On the Anniversary of Kristallnacht

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Jewish Virtual Library

On November 10th seventy-eight years ago, Germans woke up to the news of rioting: Hitler’s thuggish SA troupes had smashed Jewish storefronts and burned down synagogues all over Germany. This was the national pogram that would later become known as Kristallnacht.

The rioting did not come out of nowhere. But neither was it a spontaneous eruption of anti-semitic public sentiment. It was a result of an over-simplifying, truth-be-damned leadership, manipulating the frustration, perceived victimhood, and anger of many, especially working class, Germans.

In many ways, it was the beginning of the Holocaust. But it was also the culmination of a series of complicated international events.

Four days earlier, a young Polish Jew named Herschel Grynszpan walked into the German Embassy in Paris and shot a midlevel German diplomat named Ernst vom Rath. Vom Rath was a relative nobody; Grynszpan was an angry, grieving 17 year old. He was acting out against the devastating deportation of his family from Germany. Poland had recently rescinded the citizenship of all Polish Jews living in Germany. Not wanting to allow these immigrants, who were already seen by embattled, working class Germans as competition for jobs and resources, to become permanent residents, the Nazis reacted by ordering their deportation immediately.

The Grynszpan family was among the approximately 17,000 Jews sent to the border of Poland, where they huddled in refugee camps-- exiled from one land, barred entry from another. And living with an uncle in Paris, seventeen year old Herschel bought a gun. If there was anything besides Grynszpan’s personal turmoil that caused vom Rath’s assassination, it was the complicated trickle-down cause and effect of national policy. And the early throes of a more global economy.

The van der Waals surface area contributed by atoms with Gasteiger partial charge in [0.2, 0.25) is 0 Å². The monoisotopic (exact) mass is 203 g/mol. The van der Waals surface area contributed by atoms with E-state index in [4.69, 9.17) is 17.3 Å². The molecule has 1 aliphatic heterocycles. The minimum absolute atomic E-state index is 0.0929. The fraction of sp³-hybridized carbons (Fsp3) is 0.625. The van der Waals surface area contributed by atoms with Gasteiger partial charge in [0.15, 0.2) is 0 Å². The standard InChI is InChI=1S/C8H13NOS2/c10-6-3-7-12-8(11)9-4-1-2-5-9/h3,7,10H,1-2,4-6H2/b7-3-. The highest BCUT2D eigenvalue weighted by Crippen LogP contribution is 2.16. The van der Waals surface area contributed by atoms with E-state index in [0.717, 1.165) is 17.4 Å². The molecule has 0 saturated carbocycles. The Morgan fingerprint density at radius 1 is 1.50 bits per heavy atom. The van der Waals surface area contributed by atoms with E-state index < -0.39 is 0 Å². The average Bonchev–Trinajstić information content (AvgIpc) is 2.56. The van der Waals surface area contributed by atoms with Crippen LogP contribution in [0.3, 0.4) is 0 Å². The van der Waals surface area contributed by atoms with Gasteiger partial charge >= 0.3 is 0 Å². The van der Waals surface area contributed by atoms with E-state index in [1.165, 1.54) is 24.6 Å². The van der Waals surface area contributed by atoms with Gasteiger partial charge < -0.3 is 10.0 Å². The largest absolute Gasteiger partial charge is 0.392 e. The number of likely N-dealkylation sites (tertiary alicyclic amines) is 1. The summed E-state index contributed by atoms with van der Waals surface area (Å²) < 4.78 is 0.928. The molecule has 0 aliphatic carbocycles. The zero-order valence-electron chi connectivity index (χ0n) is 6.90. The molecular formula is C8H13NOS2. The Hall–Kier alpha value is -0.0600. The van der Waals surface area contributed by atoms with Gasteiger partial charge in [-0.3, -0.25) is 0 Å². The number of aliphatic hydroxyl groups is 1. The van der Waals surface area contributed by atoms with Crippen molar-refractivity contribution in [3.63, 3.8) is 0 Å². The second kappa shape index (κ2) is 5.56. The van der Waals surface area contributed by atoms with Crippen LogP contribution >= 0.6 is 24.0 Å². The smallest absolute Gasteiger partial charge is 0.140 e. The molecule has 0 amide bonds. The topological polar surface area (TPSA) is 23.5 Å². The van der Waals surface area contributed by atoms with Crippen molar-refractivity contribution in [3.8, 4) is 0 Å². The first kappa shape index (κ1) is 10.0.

But that was not what Goebbels and Hitler were interested in. They were interested in the simple story of a German assassinated by a Jew. And playing on the anti-immigrant sentiment as much as the anti-semitism of disenfranchised Germans, they peddled this to great effect: Grynszpan was possibly part of a vast conspiracy, and Germans would be menaced by more random acts of terror if they didn’t eradicate the “other” from their society.

To many Germans, this flash of violence came as an ugly surprise-- a jarring wake-up call. Some made their reproval public, but more kept their heads down and looked the other way. A few began to organize resistance to this new Nazi government that was led by a man with no regard for facts or recognition of complexity.

But for a good portion of the populace, the simple story Hitler and Goebbels had crafted of vom Rath’s assassination was appealing, especially to the beleaguered, disenfranchised masses whose quality of life had never recovered from WWI. The narrative of the violent and radical “other” leap-frogged over the role of geo-political forces that required education and time to understand. It offered, in the form of Jews and Immigrants and outsiders in general, a tangible, human enemy. And the simplicity of this reduction was compelling: they did not need to empathize with others or grasp the complexities of their country’s economic situation and political turmoil. And in Hitler they saw a strongman who could restore Germany’s greatness. He assured the populace he had answers to the challenges they were faced with, and they believed him.

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